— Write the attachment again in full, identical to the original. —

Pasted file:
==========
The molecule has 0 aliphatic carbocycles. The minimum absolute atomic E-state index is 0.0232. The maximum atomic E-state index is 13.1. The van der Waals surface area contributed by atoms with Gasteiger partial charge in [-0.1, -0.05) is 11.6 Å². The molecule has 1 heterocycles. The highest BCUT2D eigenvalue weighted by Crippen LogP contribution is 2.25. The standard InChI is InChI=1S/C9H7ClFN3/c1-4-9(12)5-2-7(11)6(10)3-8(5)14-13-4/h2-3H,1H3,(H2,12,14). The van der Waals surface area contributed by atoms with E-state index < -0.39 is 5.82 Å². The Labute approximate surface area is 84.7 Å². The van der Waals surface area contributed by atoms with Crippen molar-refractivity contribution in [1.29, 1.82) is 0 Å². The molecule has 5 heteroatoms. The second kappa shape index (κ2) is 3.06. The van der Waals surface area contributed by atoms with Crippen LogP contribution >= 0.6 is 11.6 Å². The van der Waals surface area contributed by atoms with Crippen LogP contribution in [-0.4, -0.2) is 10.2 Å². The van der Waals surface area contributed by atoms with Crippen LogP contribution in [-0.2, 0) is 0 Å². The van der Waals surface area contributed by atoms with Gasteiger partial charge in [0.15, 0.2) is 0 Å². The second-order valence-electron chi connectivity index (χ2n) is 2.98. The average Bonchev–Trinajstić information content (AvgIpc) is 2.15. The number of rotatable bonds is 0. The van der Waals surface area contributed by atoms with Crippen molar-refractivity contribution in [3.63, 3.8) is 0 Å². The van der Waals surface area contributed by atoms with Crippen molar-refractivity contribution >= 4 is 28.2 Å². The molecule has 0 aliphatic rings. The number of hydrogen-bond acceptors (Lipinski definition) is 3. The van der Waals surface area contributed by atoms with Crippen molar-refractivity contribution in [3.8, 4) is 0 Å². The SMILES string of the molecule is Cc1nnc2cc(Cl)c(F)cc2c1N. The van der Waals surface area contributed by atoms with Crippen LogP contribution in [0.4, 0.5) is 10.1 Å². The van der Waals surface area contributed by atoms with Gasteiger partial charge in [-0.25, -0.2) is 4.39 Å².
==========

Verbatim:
The molecule has 0 aliphatic carbocycles. The minimum absolute atomic E-state index is 0.0232. The maximum atomic E-state index is 13.1. The van der Waals surface area contributed by atoms with Gasteiger partial charge in [-0.1, -0.05) is 11.6 Å². The molecule has 1 heterocycles. The highest BCUT2D eigenvalue weighted by Crippen LogP contribution is 2.25. The standard InChI is InChI=1S/C9H7ClFN3/c1-4-9(12)5-2-7(11)6(10)3-8(5)14-13-4/h2-3H,1H3,(H2,12,14). The van der Waals surface area contributed by atoms with E-state index < -0.39 is 5.82 Å². The Labute approximate surface area is 84.7 Å². The van der Waals surface area contributed by atoms with Crippen molar-refractivity contribution in [1.29, 1.82) is 0 Å². The molecule has 5 heteroatoms. The second kappa shape index (κ2) is 3.06. The van der Waals surface area contributed by atoms with Crippen LogP contribution >= 0.6 is 11.6 Å². The van der Waals surface area contributed by atoms with Crippen LogP contribution in [-0.4, -0.2) is 10.2 Å². The van der Waals surface area contributed by atoms with Crippen LogP contribution in [-0.2, 0) is 0 Å². The van der Waals surface area contributed by atoms with Gasteiger partial charge in [0.15, 0.2) is 0 Å². The second-order valence-electron chi connectivity index (χ2n) is 2.98. The average Bonchev–Trinajstić information content (AvgIpc) is 2.15. The number of rotatable bonds is 0. The van der Waals surface area contributed by atoms with Crippen molar-refractivity contribution in [3.63, 3.8) is 0 Å². The van der Waals surface area contributed by atoms with Crippen molar-refractivity contribution >= 4 is 28.2 Å². The molecule has 0 aliphatic rings. The number of hydrogen-bond acceptors (Lipinski definition) is 3. The van der Waals surface area contributed by atoms with Crippen molar-refractivity contribution in [3.8, 4) is 0 Å². The SMILES string of the molecule is Cc1nnc2cc(Cl)c(F)cc2c1N. The van der Waals surface area contributed by atoms with Crippen LogP contribution in [0.4, 0.5) is 10.1 Å². The van der Waals surface area contributed by atoms with Gasteiger partial charge in [-0.25, -0.2) is 4.39 Å².